Resolution Solution

So it’s ten days into the new year… how are you doing with your resolutions? According to a survey onducted by time management experts FranklinCovey (,  a full 35 percent of New Year’s resolutions are broken before the end of January! Are you among those already faltering in your champagne-inspired vows to lose weight, get in shape, find and keep the love of your life, find and get hired in your dream job, stand up to your boss once and for all…?

If so, why and what can you do about it? According to Franklin Covey, having too many other things to do, and not having enough commitment to the resolutions, are the main reasons people fail to keep their resolutions. Makes sense. Loading onto an already burdened to do list is a recipe for failure for sure. And not being committed in the first place? Sounds eerily familiar, as well. We all KNOW we should lose a few pounds, tighten up the budget, shore up self confidence… but do we REALLY want to do what’s required to have that? Sounds like for most of us, the answer is… no.

Here is my suggestion – a lesson learned from years of over-committing to an ever-lengthening list of goals, objectives, strategies and a generally detailed and impossible to reach life map: Make between one and three resolutions for this new year… but only for January. At the end of the month, evaluate how you feel and either renew your commitment for February, or change it to reflect the reality, feasibility or your true goals and desires. A month’s worth of resolutions is enough time for you to know if it’s working for you, if you really want to do it, if the results are worth working toward.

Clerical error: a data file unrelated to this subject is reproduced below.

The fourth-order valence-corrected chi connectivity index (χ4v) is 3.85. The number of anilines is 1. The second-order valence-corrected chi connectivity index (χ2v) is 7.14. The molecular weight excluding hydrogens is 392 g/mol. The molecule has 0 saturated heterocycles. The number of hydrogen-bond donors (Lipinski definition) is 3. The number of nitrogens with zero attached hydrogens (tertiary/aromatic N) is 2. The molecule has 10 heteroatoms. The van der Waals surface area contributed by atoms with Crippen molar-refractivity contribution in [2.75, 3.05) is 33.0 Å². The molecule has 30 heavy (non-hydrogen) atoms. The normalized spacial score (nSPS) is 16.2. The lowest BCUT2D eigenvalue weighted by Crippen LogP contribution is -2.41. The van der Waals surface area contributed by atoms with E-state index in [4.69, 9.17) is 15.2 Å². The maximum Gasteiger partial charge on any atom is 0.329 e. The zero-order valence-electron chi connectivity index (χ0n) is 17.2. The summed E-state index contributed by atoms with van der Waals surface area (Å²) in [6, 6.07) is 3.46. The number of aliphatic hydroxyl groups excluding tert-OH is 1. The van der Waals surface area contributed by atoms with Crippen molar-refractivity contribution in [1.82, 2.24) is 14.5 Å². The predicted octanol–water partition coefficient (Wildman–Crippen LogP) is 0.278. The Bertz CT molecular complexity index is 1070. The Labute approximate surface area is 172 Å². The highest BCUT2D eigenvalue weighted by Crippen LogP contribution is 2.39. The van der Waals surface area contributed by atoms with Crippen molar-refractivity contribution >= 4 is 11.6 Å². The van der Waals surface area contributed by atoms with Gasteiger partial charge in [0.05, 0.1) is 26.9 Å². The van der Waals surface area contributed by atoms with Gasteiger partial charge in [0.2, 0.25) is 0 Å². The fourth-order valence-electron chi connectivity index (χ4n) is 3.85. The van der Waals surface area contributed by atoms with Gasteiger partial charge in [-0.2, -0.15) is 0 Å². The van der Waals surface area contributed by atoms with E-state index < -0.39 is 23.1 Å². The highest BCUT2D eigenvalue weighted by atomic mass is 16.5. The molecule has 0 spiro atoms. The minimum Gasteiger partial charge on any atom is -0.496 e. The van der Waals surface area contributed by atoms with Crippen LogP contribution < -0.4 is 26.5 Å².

You know what I’m talking about… for one month you can eat oatmeal for breakfast every day. For one month you can save $25 a week by skipping your afternoon latte break. For one month you can switch to decaf! For one month you can work out three times a week. For one month you can study French every Sunday. It’s not that big a deal… a month goes by fast. But it’s long enough to really know if this is the right thing for you. Try it and let me know how it goes! Happy new year.


About Jaya Koilpillai Bohlmann
Global corporate communication, business, and organization behavior executive; author. My blog, DesigningCommunication, offers inspiration, insight, and tips for all professionals who want to express themselves effectively, and lead with integrity.

One Response to Resolution Solution

  1. Jerry Carducci says:

    Most add unnecessary stress to their lives and ‘bite off more than they can chew.” People want immediated gratification and results, but many things take time. It’s all about changing habits and keeping it simple (i.e. smaller bites), makes it easier to both commit and get to one’s overall goal. .Start small, set short and long-term goals and get into the routine… but don’t forget to celebrate interim accomplishments. It’s like projects at work. If you break them down into smaller achievable parts, is easier and less stressful to get to the overall objective.


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